Kaden, Colin Muldoon and Rose all averaged double-digit scoring last season, while Dylan Muldoon is the Eagles' best defensive player. The Muldoon brothers will serve as Howardsville's team captains.

"Kaden is very self-motivated to become a better basketball player. His goal is to be the best player that he can be," Ken Sparks said. "John Paul is explosive and has really refined his jump shot to where he can be a scoring threat. He sees the floor very well and can really push the ball up the floor without turning it over. We're going to see big strides from him because of his determination and drive.

"Colin is a great overall player. He's a threat from the outside and can score inside with his height as well. If we're going to be successful, he and Dylan have to bring the same drive that John Paul and Kaden bring to the court.”

"I've coached all of the guys on our team for the last three seasons except one,” Sparks added. “We talk about being well-rounded. These guys are the best academically and spiritual leaders in our school."

Howardsville Christian’s most well-known alumni is Dylan Jergens, the third-leading scorer in state history with 2,782 career points.

The boys soccer and girls volleyball teams earned District titles during the fall. (During the fall soccer season, the Muldoons, Kaden Sparks and Rose helped Howardsville win a second-straight District title. The Eagles then lost 5-0 in the Regional Semifinal to eventual Division 4 champion Muskegon Western Michigan Christian. Both Muldoons, Kaden Sparks and Rose were named to the first-team all-BCS and District soccer squads.

The Muldoons were the two main catalysts in the Eagles' soccer run, along with Lukas Krueger. Dylan Muldoon had 28 goals and nine assists, while Colin Muldoon posted 14 goals and eight assists. Krueger added 19 goals to go with 16 assists. Kaden Sparks had five goals and four assists, and Rose added three goals and three assists.

Steve Muldoon, Colin and Dylan's father and Howardsville's head boys soccer coach, sees many correlations between soccer and basketball that will bring the Eagles success in hoops this winter.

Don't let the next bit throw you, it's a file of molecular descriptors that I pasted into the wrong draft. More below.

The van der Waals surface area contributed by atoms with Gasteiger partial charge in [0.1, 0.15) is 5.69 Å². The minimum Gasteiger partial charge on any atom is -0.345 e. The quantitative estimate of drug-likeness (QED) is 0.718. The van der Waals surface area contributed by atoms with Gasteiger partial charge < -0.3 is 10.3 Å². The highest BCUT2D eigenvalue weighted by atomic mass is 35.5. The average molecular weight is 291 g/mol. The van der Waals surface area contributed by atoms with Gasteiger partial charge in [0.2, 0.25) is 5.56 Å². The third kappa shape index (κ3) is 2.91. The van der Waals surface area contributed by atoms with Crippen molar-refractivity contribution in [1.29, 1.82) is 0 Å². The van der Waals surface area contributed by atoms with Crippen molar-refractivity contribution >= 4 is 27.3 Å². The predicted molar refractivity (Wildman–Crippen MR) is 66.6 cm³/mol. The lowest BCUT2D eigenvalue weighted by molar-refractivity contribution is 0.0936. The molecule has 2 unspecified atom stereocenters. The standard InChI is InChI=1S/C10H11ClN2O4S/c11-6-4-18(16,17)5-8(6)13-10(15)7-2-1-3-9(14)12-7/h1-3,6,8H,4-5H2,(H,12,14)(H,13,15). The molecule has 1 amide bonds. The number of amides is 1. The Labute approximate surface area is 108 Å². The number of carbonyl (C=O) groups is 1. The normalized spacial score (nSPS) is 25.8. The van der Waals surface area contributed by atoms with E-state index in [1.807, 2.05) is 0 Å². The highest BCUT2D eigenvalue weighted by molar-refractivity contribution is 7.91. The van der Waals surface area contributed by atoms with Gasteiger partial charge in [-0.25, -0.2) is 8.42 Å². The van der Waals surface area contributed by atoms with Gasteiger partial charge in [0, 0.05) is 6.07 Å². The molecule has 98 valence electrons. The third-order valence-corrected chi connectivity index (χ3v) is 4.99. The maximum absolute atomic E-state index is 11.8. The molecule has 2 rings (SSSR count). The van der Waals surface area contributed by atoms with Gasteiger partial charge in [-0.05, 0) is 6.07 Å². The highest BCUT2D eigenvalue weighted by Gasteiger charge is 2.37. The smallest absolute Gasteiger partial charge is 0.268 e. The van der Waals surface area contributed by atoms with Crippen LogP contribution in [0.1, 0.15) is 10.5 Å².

"Communication is key. A team that doesn't talk on the field/court isn't going to win. They learn how to correct and encourage one another to deal with problems without getting too negative," Steve Muldoon said. "Individually, they learn how to anticipate. There isn't much difference between anticipating a pass and stepping in front of it in soccer or basketball or making a hard run down the court/field to get open for a layup/counterattack. They learn how to react and make the correct decision under pressure. The skills needed to do it in soccer and basketball are different, but most of it is mental and that carries over."

Determination was another big factor for Howardsville's soccer success this fall.

"We beat Lansing Christian this fall in a weekend soccer tournament and they are a much bigger and physical team than us, but we managed to beat them," Colin Muldoon said. "That win gave us a lot of confidence for the remainder of the season that we could beat anyone."


The family dynamic doesn't stop with Howardsville's boys basketball team.

Senior Kyla Sparks, Ken's daughter and Kaden's older sister, is one of three cousins on the roster for a Howardsville girls team that finished 12-11 last year. All five starters are back for that Eagles team as well.

"As a team, we want to improve on last year's record. With all our starters back, we feel we have a good shot to finish at the top of both our conference and District. Most of our basketball team also played volleyball this fall, and we view us all as family," Kyla Sparks said. "Being able to play with my two cousins makes good lifelong memories."

Kyla Sparks, who averaged 12 points per game her junior year, starts with sophomore cousins Kelsie Muldoon and Kate Evans. Those three also started on the varsity volleyball team that captured its first District title since 1997.

Coincidently, the mothers of Kyla, Kelsie and Kate were all on the 1997 District champion volleyball team.

Scott HassingerScott Hassinger is a contributing sportswriter for Leader Publications and previously served as the sports editor for the Three Rivers Commercial-News from 1994-2022. He can be reached at [email protected] with story ideas for Berrien, Cass, St. Joseph and Branch counties.

PHOTOS (Top) Colin Muldoon drives to the basket against his twin brother Dylan Muldoon during recent Howardsville Christian boys basketball practice. (Middle) Eagles varsity boys basketball coach Ken Sparks, far left, is pictured by the school's trophy case with his four returning starters Colin Muldoon, Dylan Muldoon, Kaden Sparks and John Paul Rose. (Below) The boys soccer and girls volleyball teams earned District titles during the fall. (Top and middle photos by Scott Hassinger. District championship photos courtesy of Howardsville Christian School.)